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In 1976, the California Supreme Court handed down its decision in Marvin v. Marvin, recognizing the enforcement of contract and equitable claims that could be asserted when an unmarried partnership was dissolved. Most states have followed the basic holding in Marvin, although important differences in state law have developed over time. Recently, the Uniform Law Commission has approved a uniform act dealing with these issues, the Uniform Cohabitants' Economic Remedies Act (UCERA)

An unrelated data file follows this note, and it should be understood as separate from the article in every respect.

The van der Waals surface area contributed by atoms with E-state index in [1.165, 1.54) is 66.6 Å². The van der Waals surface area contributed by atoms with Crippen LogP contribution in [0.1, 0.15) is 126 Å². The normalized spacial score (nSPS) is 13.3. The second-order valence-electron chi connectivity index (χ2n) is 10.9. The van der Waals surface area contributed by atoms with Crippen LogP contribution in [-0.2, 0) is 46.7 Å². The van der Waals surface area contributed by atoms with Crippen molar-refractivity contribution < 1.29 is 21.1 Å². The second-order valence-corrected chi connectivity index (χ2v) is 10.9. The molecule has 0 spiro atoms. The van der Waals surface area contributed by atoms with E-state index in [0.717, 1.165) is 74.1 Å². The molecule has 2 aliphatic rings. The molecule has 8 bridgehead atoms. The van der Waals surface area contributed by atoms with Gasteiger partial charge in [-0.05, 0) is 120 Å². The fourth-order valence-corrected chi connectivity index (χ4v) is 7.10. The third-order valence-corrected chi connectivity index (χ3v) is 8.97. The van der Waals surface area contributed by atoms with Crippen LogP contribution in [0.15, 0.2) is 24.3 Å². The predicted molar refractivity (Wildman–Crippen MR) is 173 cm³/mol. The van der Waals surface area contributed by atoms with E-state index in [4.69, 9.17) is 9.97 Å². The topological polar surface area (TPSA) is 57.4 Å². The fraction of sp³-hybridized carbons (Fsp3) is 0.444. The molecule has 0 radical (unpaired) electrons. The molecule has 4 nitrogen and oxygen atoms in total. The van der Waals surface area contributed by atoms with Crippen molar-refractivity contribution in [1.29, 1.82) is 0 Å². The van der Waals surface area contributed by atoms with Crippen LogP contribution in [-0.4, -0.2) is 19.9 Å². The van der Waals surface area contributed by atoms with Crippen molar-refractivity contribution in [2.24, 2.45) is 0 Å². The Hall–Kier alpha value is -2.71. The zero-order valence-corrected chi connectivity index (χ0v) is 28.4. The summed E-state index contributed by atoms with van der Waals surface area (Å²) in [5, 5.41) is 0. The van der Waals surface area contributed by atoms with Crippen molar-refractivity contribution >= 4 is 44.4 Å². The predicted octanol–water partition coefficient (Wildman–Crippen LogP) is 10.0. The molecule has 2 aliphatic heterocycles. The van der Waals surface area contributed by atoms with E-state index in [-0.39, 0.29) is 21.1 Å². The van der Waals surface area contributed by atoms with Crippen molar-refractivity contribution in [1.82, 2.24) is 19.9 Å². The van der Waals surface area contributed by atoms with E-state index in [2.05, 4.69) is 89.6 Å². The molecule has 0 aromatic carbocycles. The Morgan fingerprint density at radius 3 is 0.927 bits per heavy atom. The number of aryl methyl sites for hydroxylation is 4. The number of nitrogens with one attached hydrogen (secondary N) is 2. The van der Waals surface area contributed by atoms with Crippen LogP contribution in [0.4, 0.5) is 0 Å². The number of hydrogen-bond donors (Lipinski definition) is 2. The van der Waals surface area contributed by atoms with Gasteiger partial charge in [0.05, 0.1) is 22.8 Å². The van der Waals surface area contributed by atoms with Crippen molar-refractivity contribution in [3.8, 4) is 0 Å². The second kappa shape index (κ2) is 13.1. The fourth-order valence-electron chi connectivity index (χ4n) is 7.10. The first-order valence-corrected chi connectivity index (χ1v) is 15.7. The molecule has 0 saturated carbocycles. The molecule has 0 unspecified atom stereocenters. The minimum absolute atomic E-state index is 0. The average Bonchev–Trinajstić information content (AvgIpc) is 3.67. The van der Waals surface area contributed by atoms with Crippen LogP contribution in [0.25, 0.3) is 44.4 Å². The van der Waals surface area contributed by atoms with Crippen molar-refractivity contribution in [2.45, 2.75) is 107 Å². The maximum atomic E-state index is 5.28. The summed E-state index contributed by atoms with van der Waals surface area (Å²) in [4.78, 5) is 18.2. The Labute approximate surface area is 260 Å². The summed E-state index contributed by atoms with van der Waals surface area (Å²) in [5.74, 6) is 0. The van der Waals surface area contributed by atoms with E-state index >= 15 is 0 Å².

Much has been written about the rights that unmarried partners can assert against each other. Most of the scholarship has focused on the rights that arise when a partnership dissolves during the lifetime of the partners. This essay will focus, instead, on claims to Marvin rights that are asserted after the death of one partner, typically in probate court. Many of the issue that arise in these cases are similar to the issues that arise in cases involving lifetime dissolutions. But there are some differences. This essay will focus on the difference that can arise in the enforceability of such claims, in the identification of the applicable statute of limitations, and on whether or not the payment of such claims by an estate can be deducted for estate tax purposes.

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